I haven’t written a post in awhile about my recovery because well, I’m definitely on the smooth side of it. The chaotic feelings I was experiencing just two weeks ago have subsided for the most part, I’m getting back into the things I love, and I’m feeling almost bored at times because my life is devout of chaos. The bagels have been so good for me because they give me a positive outlet to engage with my community and do something I love. I’m moving out of the chaos and into the swing of getting to know who I am, genuinely loving who I am, and reaching the point of normalcy. It’s so, so early on in feeling this way and my therapist reminds me that it only feels weird RIGHT NOW because it’s so early on. If I can maintain this, which inevitably there will be backslides, hiccups, and mistakes made; I will progressively feel more “normal” – which obviously means something different for every person on the planet. My balanced reactions to previously triggering stimuli will begin to increase, and my impulsive behaviors will dwindle and eventually not happen at all.
I’ve experienced quite a few of these moments – where I see something that would generally ignite a fearful rage inside of me and all it did was give me a quick spike of anxiety and I was quickly able to move on with my day in seconds. There have been times where it has taken minutes, even hours. Sometimes an entire day, or an entire week to get past it. These moments of control are what I live for. Every time they happen, I smile wide, pat myself on the back and give myself a “Good job homegirl!” It felt ridiculous at first, but with the intensity of my past behaviors, being able to effectively regulate my emotions and behaviors is a difficult task that comes easier and easier every day – and that is truly something to celebrate. It means that I’m really engaged in my treatment, really adamant about getting better, and I’m actively taking the steps and utilizing the tools I’ve learned. In those moments, jump up and down if you need to, celebrate! Because the little stepping stones are what will lead to building your solid foundation.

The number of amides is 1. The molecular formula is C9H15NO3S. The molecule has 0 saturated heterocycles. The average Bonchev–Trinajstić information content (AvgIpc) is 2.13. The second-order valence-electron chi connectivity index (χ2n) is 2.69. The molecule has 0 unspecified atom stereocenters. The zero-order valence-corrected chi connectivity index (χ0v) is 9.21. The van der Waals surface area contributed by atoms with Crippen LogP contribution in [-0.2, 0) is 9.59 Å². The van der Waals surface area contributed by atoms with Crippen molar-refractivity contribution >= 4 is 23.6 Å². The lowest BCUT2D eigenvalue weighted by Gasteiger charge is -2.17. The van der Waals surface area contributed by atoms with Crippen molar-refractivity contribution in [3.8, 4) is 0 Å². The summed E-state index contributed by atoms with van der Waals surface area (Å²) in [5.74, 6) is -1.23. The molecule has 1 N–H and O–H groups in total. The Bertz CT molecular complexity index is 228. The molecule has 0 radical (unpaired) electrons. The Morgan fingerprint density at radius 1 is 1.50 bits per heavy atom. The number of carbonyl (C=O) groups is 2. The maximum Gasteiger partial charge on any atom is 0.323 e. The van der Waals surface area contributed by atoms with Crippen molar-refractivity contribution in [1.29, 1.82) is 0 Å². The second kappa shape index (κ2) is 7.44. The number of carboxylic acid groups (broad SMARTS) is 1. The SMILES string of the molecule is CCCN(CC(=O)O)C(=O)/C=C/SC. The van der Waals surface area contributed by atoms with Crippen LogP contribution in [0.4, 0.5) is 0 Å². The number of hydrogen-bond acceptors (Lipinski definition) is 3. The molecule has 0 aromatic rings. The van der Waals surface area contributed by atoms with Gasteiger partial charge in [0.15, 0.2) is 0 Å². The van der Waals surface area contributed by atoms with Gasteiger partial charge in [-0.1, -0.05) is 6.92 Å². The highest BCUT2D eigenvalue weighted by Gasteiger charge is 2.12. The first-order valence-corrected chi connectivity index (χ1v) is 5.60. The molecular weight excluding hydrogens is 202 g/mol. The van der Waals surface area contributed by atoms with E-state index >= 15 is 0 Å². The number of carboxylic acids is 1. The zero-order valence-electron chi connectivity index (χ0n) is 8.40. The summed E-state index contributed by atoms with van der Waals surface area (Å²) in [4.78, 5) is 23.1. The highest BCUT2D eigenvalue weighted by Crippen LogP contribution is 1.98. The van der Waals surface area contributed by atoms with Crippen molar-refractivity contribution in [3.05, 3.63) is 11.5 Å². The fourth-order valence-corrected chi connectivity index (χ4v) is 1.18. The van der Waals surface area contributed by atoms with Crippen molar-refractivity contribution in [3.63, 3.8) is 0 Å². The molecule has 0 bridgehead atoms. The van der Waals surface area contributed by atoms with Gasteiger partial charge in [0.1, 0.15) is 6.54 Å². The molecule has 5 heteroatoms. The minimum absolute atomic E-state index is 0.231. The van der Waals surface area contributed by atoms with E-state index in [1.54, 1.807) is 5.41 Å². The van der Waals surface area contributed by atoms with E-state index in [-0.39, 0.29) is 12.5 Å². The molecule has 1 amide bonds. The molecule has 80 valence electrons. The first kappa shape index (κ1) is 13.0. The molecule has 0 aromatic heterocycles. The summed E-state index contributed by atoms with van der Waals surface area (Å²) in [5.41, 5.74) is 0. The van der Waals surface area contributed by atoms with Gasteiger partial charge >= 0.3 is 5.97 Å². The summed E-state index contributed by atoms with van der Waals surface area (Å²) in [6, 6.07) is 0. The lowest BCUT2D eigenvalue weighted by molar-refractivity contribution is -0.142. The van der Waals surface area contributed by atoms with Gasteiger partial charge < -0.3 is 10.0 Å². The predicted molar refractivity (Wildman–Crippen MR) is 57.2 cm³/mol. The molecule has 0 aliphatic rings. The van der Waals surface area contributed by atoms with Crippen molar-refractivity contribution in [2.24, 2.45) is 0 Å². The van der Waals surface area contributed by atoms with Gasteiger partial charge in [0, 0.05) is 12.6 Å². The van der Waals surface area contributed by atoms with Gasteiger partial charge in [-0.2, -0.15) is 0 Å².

Recovery takes a long time and enjoying the moments of bliss, serenity, and an even manner are crucial to recovery. Recognizing that the moments you respond to previous triggers with grace and ease rather than aggression, obsession, or however your triggering moments tend to present themselves – is a major win. You are in a good place. You are improving your life, evening out your emotional reactions, becoming aware of the ways in which you’re making that possible, and noting them so you use them next time.
So if you’re starting to feel better, rejoice! If you have a backslide, remember that everything worth having in life takes time and effort. Be gentle, kind, and loving toward yourself, and spend a lot of time focusing on you and being with you. If you have a moment of emotional need, look inward and try to self soothe before reaching out. You may just surprise yourself.